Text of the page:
. Today I picked up the October 2008 issue of Esquire at a local bookstore. Since I live in the technological adept center of Silicon Valley, I was worried that the tech savvy engineers in the area would pick up a few issues to disassemble, and re-assemble as their own DIY e-ink reader, but, as the bookstore had more than enough magazines available, I suspect that either the e-ink display on the cover has been found wanting, or that the overlap between techies interested in such projects and the readership of Esquire isn't very large.
This issue of Esquire is a dollar more than the typical cover price of the magazine for the added costs of the display, and the batteries that powers the display.
In the interest of curiosity, I dismembered my issue to find out exactly what makes the cover work.
The cover you'll notice is very thick -- this is because the cover includes 2 e-ink displays, a circuit board with 6 CR2016 3V batteries, a foam insert and a whole lot of glue and tape to seal it up.
The batteries used are soldered onto the circuit board, making replacement of the batteries in order to retain the power going to the displays pretty impossible without tearing apart the cover.
Layered on top of the e-ink displays are a plastic cover which seems to serve the dual purpose of protecting the display, as well as providing colored elements to turn on or off. The e-ink doesn't have very much in the way of color reproduction -- it really feels like it's either on or off. The circuit boards have a manufacture date of 6/04/2008, making me curious how long these batteries will power the screen.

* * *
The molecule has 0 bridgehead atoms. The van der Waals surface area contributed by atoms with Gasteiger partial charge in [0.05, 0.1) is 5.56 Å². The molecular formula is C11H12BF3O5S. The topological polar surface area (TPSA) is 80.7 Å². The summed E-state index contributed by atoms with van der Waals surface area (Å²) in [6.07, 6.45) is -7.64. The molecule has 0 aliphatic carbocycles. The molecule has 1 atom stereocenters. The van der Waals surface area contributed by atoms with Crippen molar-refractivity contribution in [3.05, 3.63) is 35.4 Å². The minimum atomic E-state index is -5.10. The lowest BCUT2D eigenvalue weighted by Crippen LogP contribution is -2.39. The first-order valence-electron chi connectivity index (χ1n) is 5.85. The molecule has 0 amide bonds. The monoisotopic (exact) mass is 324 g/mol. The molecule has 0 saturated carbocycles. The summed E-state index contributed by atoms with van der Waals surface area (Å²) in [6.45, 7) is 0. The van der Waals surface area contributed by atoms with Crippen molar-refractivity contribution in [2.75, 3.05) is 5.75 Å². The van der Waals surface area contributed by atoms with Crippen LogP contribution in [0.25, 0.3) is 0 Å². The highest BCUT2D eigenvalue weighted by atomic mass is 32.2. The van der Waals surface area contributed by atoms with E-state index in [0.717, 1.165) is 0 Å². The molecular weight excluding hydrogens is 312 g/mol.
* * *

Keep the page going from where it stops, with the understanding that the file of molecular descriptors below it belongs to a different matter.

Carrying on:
The screens are attached to the circuit board by way of a thin flat ribbon, and are attached to the e-ink displays. rather than returning to what we would consider an "off" state, the e-ink displays retain whatever image was last displayed when disconnected.
The verdict? Not much can be done in terms of DIY hacking unlless you have some way of removing the backing from the e-ink, and even then, the e-ink display is a cell type, not a pixel type, making hacks limited. The patterns may be able to be manipulated, but it is far beyond my technical capacities. The resolution of e-ink screen is difficult to distinguish from print, so that is a success, however, with the circulation of Esquire Magazine, and the propensity for magazines to end up in landfills, the sheer amount of batteries and electronics that may find their resting place there is staggering.